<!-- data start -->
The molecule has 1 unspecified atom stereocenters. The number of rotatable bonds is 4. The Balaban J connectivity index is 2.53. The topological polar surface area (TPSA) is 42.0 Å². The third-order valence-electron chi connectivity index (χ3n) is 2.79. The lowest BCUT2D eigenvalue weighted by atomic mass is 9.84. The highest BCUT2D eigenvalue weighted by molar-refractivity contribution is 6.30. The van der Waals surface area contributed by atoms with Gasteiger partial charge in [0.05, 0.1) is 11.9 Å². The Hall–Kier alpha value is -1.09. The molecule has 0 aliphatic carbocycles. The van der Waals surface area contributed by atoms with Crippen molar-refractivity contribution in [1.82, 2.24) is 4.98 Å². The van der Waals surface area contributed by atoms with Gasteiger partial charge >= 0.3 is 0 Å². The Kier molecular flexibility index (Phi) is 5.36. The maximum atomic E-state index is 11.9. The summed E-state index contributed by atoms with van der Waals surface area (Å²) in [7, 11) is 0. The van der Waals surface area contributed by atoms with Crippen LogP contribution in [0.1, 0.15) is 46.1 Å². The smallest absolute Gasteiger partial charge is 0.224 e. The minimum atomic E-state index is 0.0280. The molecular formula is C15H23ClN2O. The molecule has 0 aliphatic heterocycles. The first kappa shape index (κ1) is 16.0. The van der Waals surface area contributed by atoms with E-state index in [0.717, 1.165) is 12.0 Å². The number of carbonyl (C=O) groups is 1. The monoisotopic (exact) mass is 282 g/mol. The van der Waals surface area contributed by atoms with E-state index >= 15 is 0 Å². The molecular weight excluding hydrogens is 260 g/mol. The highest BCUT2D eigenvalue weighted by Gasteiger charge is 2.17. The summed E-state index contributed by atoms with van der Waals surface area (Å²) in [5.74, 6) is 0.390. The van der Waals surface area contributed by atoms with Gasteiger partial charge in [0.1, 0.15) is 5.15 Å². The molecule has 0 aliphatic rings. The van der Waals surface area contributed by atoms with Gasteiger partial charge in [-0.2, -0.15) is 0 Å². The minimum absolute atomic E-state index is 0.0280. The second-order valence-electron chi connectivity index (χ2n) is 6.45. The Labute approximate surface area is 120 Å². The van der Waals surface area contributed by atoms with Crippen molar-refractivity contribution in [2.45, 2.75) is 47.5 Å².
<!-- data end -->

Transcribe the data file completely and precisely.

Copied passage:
The molecule has 1 unspecified atom stereocenters. The number of rotatable bonds is 4. The Balaban J connectivity index is 2.53. The topological polar surface area (TPSA) is 42.0 Å². The third-order valence-electron chi connectivity index (χ3n) is 2.79. The lowest BCUT2D eigenvalue weighted by atomic mass is 9.84. The highest BCUT2D eigenvalue weighted by molar-refractivity contribution is 6.30. The van der Waals surface area contributed by atoms with Gasteiger partial charge in [0.05, 0.1) is 11.9 Å². The Hall–Kier alpha value is -1.09. The molecule has 0 aliphatic carbocycles. The van der Waals surface area contributed by atoms with Crippen molar-refractivity contribution in [1.82, 2.24) is 4.98 Å². The van der Waals surface area contributed by atoms with Gasteiger partial charge >= 0.3 is 0 Å². The Kier molecular flexibility index (Phi) is 5.36. The maximum atomic E-state index is 11.9. The summed E-state index contributed by atoms with van der Waals surface area (Å²) in [7, 11) is 0. The van der Waals surface area contributed by atoms with Crippen LogP contribution in [0.1, 0.15) is 46.1 Å². The smallest absolute Gasteiger partial charge is 0.224 e. The minimum atomic E-state index is 0.0280. The molecular formula is C15H23ClN2O. The molecule has 0 aliphatic heterocycles. The first kappa shape index (κ1) is 16.0. The van der Waals surface area contributed by atoms with E-state index in [0.717, 1.165) is 12.0 Å². The number of carbonyl (C=O) groups is 1. The monoisotopic (exact) mass is 282 g/mol. The van der Waals surface area contributed by atoms with E-state index >= 15 is 0 Å². The molecular weight excluding hydrogens is 260 g/mol. The highest BCUT2D eigenvalue weighted by Gasteiger charge is 2.17. The summed E-state index contributed by atoms with van der Waals surface area (Å²) in [5.74, 6) is 0.390. The van der Waals surface area contributed by atoms with Gasteiger partial charge in [0.1, 0.15) is 5.15 Å². The molecule has 0 aliphatic rings. The van der Waals surface area contributed by atoms with Gasteiger partial charge in [-0.2, -0.15) is 0 Å². The minimum absolute atomic E-state index is 0.0280. The second-order valence-electron chi connectivity index (χ2n) is 6.45. The Labute approximate surface area is 120 Å². The van der Waals surface area contributed by atoms with Crippen molar-refractivity contribution in [2.45, 2.75) is 47.5 Å².